First, I usually buy the boneless, skinless chicken breast in the fresh meat section at the grocery store. I watch for sales and stock up like 10 packages and put them in the freezer until I’m ready to use it. Then, when I have a defrosted package of chicken ready to cook, I pull out my trusty food scale to measure out the portion sizes I want to eat. I cut off all the fat and any funky stuff that doesn’t resemble plain old chicken breast, and I cut it into pieces that are about 4 ounces each. Why 4 oz. you ask?? I don’t know to be honest. I probably read it somewhere and it stuck with me, but regardless of where it came from, I have found that it is a reasonable portion size for me and for Ben. We have yet to walk away from a meal hungry where we each consumed 4 oz. of meat + veggies.


Whatever I don’t want to use right then, I put in a ziplock bag so that I will already have portioned out chicken ready to go the next time I make a meal. Wah-la!


Next, for this recipe, I cut my 4 oz portion into small bite size pieces and throw into a medium sized skillet that has been heating up on Medium heat with about a tablespoon of olive oil. Immediately season with salt, pepper, cumin, and Italian seasoning. For a one-person serving, I would use about 1 tsp. of salt, 1/2 t. pepper (fresh ground preferably ), 1/2 tsp. ground cumin, and about 1 tsp. of Italian seasoning. My absolute favorite premixed seasoning is this Italian Seasoning Grinder:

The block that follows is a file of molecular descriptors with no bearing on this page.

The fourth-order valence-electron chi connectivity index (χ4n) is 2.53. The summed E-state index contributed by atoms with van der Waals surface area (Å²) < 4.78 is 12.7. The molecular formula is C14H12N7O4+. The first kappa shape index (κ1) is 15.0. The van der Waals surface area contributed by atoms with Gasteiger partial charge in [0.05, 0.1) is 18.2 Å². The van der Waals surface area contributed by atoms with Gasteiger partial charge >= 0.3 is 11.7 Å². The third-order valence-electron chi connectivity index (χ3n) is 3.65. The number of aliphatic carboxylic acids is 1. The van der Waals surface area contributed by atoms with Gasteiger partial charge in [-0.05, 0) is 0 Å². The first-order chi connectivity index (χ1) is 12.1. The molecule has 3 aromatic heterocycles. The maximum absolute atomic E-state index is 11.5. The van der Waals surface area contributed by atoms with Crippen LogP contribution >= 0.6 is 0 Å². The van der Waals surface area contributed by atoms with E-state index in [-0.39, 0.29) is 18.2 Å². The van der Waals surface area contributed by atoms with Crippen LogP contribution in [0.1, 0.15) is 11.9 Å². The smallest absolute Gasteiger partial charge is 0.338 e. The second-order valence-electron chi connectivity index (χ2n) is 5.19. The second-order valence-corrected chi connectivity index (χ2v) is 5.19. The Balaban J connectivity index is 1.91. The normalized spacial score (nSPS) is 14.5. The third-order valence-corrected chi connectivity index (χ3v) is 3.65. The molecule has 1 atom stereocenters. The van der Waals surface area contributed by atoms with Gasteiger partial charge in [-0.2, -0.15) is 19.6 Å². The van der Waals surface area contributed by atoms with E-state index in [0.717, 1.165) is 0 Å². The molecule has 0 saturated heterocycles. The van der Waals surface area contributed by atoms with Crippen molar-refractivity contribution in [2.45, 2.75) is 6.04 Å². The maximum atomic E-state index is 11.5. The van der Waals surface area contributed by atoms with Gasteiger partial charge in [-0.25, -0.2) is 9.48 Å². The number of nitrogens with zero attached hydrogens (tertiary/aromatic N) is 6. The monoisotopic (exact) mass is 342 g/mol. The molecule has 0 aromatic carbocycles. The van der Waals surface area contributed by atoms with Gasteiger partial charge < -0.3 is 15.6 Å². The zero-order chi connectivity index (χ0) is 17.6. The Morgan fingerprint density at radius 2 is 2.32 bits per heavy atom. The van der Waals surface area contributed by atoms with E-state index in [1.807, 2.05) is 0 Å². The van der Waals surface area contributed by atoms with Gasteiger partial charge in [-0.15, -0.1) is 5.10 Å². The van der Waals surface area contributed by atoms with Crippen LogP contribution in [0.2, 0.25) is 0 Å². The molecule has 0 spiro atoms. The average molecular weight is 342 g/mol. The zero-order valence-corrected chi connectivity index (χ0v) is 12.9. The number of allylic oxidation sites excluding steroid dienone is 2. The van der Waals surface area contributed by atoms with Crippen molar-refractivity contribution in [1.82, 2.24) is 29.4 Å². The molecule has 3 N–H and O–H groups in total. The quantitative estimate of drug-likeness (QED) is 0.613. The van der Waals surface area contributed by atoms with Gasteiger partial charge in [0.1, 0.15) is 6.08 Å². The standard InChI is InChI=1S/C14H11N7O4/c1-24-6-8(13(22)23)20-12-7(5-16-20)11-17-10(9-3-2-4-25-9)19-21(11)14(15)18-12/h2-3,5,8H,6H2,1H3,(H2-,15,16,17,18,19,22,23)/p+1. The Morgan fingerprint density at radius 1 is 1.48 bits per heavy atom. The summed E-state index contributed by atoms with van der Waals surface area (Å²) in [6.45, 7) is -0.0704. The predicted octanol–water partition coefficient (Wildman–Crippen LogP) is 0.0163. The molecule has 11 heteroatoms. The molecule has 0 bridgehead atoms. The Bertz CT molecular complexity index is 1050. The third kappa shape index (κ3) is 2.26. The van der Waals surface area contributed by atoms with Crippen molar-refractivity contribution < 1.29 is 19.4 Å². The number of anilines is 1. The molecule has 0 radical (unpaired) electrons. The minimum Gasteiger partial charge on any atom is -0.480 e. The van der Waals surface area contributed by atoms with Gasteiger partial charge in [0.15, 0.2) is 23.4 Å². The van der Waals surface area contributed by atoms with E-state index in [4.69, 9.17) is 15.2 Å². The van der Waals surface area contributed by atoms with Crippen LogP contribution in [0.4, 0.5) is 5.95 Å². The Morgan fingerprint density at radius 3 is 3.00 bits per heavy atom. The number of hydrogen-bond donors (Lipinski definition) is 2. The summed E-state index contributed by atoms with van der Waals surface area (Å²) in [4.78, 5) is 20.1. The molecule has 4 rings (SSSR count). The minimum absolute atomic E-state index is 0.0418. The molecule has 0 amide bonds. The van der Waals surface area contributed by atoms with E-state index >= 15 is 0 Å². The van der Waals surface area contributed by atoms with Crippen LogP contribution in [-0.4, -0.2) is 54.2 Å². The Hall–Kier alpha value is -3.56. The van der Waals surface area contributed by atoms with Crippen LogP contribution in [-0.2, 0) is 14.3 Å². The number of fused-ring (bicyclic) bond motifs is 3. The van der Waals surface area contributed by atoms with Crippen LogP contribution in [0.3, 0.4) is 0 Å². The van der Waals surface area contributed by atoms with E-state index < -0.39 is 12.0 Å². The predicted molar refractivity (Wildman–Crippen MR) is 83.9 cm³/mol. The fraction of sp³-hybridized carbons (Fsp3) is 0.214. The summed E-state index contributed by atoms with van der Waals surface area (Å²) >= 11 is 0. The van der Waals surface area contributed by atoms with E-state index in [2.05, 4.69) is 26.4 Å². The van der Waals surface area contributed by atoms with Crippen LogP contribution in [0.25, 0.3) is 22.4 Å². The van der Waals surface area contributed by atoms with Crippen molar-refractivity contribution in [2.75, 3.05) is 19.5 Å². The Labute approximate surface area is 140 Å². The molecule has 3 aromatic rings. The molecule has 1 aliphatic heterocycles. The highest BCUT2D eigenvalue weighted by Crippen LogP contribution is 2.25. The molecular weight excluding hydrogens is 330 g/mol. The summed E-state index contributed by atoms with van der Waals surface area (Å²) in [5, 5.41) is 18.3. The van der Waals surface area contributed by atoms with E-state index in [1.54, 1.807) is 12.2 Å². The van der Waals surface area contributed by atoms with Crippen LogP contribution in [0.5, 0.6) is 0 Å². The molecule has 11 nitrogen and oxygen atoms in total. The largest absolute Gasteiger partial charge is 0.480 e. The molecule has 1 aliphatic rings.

It’s easy and awesome. I use it ALL the time–on chicken, veggies, pasta, fish, you name it…  Depending on how big you cut the chicken chunks, you may not have much time to get your veggies in the skillet so everything will be just the right done-ness at the same time. So keep an eye on your chicken! You don’t want it to get too browned or you’ll be in danger of nasty dry chicken that desperately needs to be rescued by a sauce. And I’m not sharing a sauce recipe today!  If you’re worried you won’t chop stuff fast enough, get everything cut up and ready before you throw anything in the pan. Then, you can babysit your food and make sure it doesn’t do anything crazy.